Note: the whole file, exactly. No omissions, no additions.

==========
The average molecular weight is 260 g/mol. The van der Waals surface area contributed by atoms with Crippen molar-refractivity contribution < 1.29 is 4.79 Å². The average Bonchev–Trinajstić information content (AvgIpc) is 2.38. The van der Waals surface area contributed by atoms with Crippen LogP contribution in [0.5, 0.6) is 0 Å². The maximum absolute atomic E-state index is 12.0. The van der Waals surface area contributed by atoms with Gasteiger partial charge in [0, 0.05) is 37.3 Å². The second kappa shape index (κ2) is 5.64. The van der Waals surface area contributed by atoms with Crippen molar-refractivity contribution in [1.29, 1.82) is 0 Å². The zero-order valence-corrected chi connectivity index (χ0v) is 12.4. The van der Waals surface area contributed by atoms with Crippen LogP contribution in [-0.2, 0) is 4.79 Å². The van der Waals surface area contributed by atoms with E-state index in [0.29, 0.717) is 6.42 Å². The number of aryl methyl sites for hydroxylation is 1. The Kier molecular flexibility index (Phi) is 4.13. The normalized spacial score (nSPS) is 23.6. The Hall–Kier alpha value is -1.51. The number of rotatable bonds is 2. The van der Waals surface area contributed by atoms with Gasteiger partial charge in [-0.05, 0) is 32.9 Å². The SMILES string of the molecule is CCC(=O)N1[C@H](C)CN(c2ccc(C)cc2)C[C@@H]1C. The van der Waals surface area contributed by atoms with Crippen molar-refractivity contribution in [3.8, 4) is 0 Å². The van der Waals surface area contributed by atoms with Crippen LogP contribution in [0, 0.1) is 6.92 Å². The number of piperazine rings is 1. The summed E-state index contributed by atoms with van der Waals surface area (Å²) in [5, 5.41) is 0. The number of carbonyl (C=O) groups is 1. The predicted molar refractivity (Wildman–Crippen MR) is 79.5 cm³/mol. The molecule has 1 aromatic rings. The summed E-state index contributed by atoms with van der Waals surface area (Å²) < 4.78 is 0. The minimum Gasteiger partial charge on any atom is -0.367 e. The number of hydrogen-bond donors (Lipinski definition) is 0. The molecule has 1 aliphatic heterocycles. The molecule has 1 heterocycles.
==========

The average molecular weight is 260 g/mol. The van der Waals surface area contributed by atoms with Crippen molar-refractivity contribution < 1.29 is 4.79 Å². The average Bonchev–Trinajstić information content (AvgIpc) is 2.38. The van der Waals surface area contributed by atoms with Crippen LogP contribution in [0.5, 0.6) is 0 Å². The maximum absolute atomic E-state index is 12.0. The van der Waals surface area contributed by atoms with Gasteiger partial charge in [0, 0.05) is 37.3 Å². The second kappa shape index (κ2) is 5.64. The van der Waals surface area contributed by atoms with Crippen molar-refractivity contribution in [1.29, 1.82) is 0 Å². The zero-order valence-corrected chi connectivity index (χ0v) is 12.4. The van der Waals surface area contributed by atoms with Crippen LogP contribution in [-0.2, 0) is 4.79 Å². The van der Waals surface area contributed by atoms with E-state index in [0.29, 0.717) is 6.42 Å². The number of aryl methyl sites for hydroxylation is 1. The Kier molecular flexibility index (Phi) is 4.13. The normalized spacial score (nSPS) is 23.6. The Hall–Kier alpha value is -1.51. The number of rotatable bonds is 2. The van der Waals surface area contributed by atoms with Gasteiger partial charge in [-0.05, 0) is 32.9 Å². The SMILES string of the molecule is CCC(=O)N1[C@H](C)CN(c2ccc(C)cc2)C[C@@H]1C. The van der Waals surface area contributed by atoms with Crippen molar-refractivity contribution in [3.8, 4) is 0 Å². The van der Waals surface area contributed by atoms with Crippen LogP contribution in [0, 0.1) is 6.92 Å². The number of piperazine rings is 1. The summed E-state index contributed by atoms with van der Waals surface area (Å²) in [5, 5.41) is 0. The number of carbonyl (C=O) groups is 1. The predicted molar refractivity (Wildman–Crippen MR) is 79.5 cm³/mol. The molecule has 1 aromatic rings. The summed E-state index contributed by atoms with van der Waals surface area (Å²) < 4.78 is 0. The minimum Gasteiger partial charge on any atom is -0.367 e. The number of hydrogen-bond donors (Lipinski definition) is 0. The molecule has 1 aliphatic heterocycles. The molecule has 1 heterocycles.